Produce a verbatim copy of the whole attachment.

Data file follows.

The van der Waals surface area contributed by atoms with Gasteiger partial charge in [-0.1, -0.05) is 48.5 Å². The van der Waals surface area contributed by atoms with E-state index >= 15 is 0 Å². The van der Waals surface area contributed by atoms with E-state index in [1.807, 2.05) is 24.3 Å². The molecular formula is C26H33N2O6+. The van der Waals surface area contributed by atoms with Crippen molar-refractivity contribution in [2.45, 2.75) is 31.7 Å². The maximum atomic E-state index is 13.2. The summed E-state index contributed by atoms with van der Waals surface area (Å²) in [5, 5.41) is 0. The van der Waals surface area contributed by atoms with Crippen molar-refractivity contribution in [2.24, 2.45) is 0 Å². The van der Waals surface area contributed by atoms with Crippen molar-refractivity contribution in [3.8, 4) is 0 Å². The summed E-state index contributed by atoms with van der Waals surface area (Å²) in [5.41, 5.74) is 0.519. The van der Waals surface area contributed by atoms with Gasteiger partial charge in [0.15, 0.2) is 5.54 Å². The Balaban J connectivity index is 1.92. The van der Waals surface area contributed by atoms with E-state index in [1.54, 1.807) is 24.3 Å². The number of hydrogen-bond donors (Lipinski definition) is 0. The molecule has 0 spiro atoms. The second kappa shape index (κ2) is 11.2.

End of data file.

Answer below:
The van der Waals surface area contributed by atoms with Gasteiger partial charge in [-0.1, -0.05) is 48.5 Å². The van der Waals surface area contributed by atoms with E-state index >= 15 is 0 Å². The van der Waals surface area contributed by atoms with E-state index in [1.807, 2.05) is 24.3 Å². The molecular formula is C26H33N2O6+. The van der Waals surface area contributed by atoms with Crippen molar-refractivity contribution in [2.45, 2.75) is 31.7 Å². The maximum atomic E-state index is 13.2. The summed E-state index contributed by atoms with van der Waals surface area (Å²) in [5, 5.41) is 0. The van der Waals surface area contributed by atoms with Crippen molar-refractivity contribution in [2.24, 2.45) is 0 Å². The van der Waals surface area contributed by atoms with Crippen molar-refractivity contribution in [3.8, 4) is 0 Å². The summed E-state index contributed by atoms with van der Waals surface area (Å²) in [5.41, 5.74) is 0.519. The van der Waals surface area contributed by atoms with Gasteiger partial charge in [0.15, 0.2) is 5.54 Å². The Balaban J connectivity index is 1.92. The van der Waals surface area contributed by atoms with E-state index in [1.54, 1.807) is 24.3 Å². The number of hydrogen-bond donors (Lipinski definition) is 0. The molecule has 0 spiro atoms. The second kappa shape index (κ2) is 11.2.